WWE wrestlers put their bodies on the line in the highly competitive and demanding world of sports-entertainment. Behind the scenes, WWE physician Dr. Chris Amann discusses his role, how injuries like concussions are diagnosed, plus current and future treatments for such injuries in WWE.
WWE.com: Dr. Amann, can you describe your challenging role within WWE? Do you find it difficult to tell an injured wrestler — regardless of how bad they want to get back into that ring — that they’re just not ready to step back into action?
Dr. Chris Amann: Not at all. My job as a WWE physician is to make sure that the wrestlers are safe and healthy, not only in the short term, but in the long term. In that regard, we are very aggressive in terms of making sure that anybody who has any concussion or post-concussive symptoms not return to the ring until their brain is fully healed.
WWE.com: What is ImPACT Testing and how is it used to manage concussions?
Amann: It’s a test that was developed several years ago by Dr. Joseph Maroon. It measures brain function such as memory, speed and recall. We use it as an extension of our physical exam when we’re trying to determine if someone’s brain function has been affected by a concussion, which is a trauma-induced changed in neurologic status. In WWE, that is usually a result of some sort of head trauma.
WWE.com: Can ImPACT Testing diagnose a concussion?
Amann: It does not diagnose a concussion. A concussion is diagnosed by typical, classic signs and symptoms which will include dizziness, confusion and sometimes memory changes. That’s a definition of a concussion. The ImPACT Test is an extension of our physical exam, in that we use it to help determine someone’s reaction time, memory and brain processing in order to see if they were affected by a concussion.
WWE.com: How does WWE manage concussions?
Amann: We manage concussions as do other professional sports organizations. The latest guidelines out of Zurich, Switzerland, that were created in 2012 in a consensus statement give us the latest guidelines and expert opinion on how to manage concussions. We use ImPACT Testing and we also use exertion testing.
Exertion testing is a process of getting somebody in the situation of their own sports-specific exertion. For example, with a wrestler, we want to get them in the ring, exert them in the ring and have them do moves and activities similar to what their sport is. We want to see if that provokes any symptoms of a concussion, such as headaches, blurred vision or dizziness.
WWE.com: Why is it important to run a wrestler through that before sending him or her back into the ring?
Amann: The ImPACT Test is a good way to try and figure out if someone’s brain functioning has returned to its normal, baseline state. As part of every wrestler’s initial physical examination and history that we do during their pre-contract screening, we do a baseline ImPACT Test. So that if someone does sustain a concussion, we can use the information from their ImPACT Test after their concussion and compare it to their baseline.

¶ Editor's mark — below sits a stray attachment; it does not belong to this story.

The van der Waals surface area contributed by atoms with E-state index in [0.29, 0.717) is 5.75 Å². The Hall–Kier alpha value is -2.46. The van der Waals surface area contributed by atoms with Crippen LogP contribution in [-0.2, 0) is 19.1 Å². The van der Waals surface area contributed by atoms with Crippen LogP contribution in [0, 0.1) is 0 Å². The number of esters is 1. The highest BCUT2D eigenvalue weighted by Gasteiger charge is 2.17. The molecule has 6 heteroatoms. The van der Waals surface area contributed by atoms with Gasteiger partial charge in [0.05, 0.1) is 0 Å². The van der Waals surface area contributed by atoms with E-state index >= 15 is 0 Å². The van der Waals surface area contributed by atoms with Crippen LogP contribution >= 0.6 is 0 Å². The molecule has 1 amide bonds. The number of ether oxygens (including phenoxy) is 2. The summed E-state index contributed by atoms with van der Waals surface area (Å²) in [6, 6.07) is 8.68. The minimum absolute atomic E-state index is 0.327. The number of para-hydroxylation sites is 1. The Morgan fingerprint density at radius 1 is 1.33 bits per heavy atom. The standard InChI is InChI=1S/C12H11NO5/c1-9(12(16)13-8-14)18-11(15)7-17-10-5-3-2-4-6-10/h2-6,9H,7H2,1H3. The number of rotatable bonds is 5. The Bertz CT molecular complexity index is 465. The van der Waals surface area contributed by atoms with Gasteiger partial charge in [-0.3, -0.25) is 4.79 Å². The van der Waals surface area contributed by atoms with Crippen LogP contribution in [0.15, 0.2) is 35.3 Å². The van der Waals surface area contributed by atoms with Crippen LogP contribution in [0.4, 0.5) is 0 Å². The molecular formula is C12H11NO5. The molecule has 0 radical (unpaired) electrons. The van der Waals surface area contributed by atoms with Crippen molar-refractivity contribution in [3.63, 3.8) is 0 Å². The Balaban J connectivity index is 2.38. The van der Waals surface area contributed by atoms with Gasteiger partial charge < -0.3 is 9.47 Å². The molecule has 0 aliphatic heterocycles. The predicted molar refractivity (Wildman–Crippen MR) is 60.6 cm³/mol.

The exertion testing is basically to tell us if the brain is ready to go back to activity. In some cases with some Superstars that have suffered concussions recently, they’ve passed their ImPACT Test, however they get symptoms when they get back into the ring. That tells us that the brain just isn’t ready yet for physical activity and that it hasn’t fully recovered yet.
Some media outlets have interpreted our use of exertion testing as something new within the management of concussions. That is not true. We’ve always used exertion testing in addition to physical examination and ImPACT Testing to get an overall picture of whether or not a wrestler is ready to return to the ring.
WWE.com: What is the future of concussion diagnoses and management?
Amann: There are lots of exciting things going on right now. A lot of people are looking at various supplements — such as fish oil and other antioxidants — that may be protective to the brain. There are some blood tests being looked at as possible markers for concussions, which would help us diagnose when the brain has undergone a concussion.
WWE.com: Compared to other professional sports, where does WWE rank as far as their concern towards concussions?
Amann: There is an absolute proactive approach taken by both the medical team and the management when it comes to not only concussions, but to other injuries to the wrestlers as well. Myself and [WWE physician] Dr. Michael Sampson both use the latest guidelines and latest tests available for helping us manage concussions. We really feel that WWE and the medical staff is at the forefront of concussion management. For example, WWE is donating $1.2 million to the Boston University Center for the Study of Traumatic Encephalopathy
As the research evolves on concussion diagnosis and management, the WWE medical staff will always be on the forefront of that research and implementing new tools and strategies that are shown to be effective in managing concussions.
This was taken directly from WWE.com. I don’t like how they refer their wrestlers as ‘superstars’ so I just edited that. It’s good to see WWE care about these issues and that they are addressing it.